Ocean temperatures off the coast of Florida have risen five degrees above normal since early July.
Above our heads around the world, NASA is monitoring record-breaking temperatures and the effects of climate change.
NASA has used research and data from its satellites and other sensors to shed light on some of our planet’s extreme weather. Last month was the warmest June on record, with ocean temperatures soaring.
At the conference held on ThursdayJuly 21 NASA’s Gavin Schmidt says it’s because of our carbon footprint.
“We’ve been seeing record-breaking sea surface temperatures even outside the tropics for several months, and we expect that to continue,” Schmidt said.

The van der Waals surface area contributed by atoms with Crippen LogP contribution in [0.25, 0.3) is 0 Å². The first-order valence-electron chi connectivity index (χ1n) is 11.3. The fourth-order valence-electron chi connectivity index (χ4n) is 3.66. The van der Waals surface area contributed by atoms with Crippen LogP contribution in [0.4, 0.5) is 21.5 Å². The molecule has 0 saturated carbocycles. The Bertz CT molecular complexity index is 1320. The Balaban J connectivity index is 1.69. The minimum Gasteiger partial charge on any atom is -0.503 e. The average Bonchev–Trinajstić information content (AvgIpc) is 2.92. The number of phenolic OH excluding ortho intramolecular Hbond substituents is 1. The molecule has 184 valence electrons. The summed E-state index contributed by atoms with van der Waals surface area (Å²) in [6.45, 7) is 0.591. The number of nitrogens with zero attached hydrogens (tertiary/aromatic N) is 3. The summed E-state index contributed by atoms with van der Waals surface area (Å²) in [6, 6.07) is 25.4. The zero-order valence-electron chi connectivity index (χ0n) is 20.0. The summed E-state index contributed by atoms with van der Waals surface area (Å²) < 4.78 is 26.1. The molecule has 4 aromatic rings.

These results from a changing climate are not surprising, Schmidt says, adding that temperatures have been rising for decades. They will continue to rise until greenhouse gas emissions are capped, he said.
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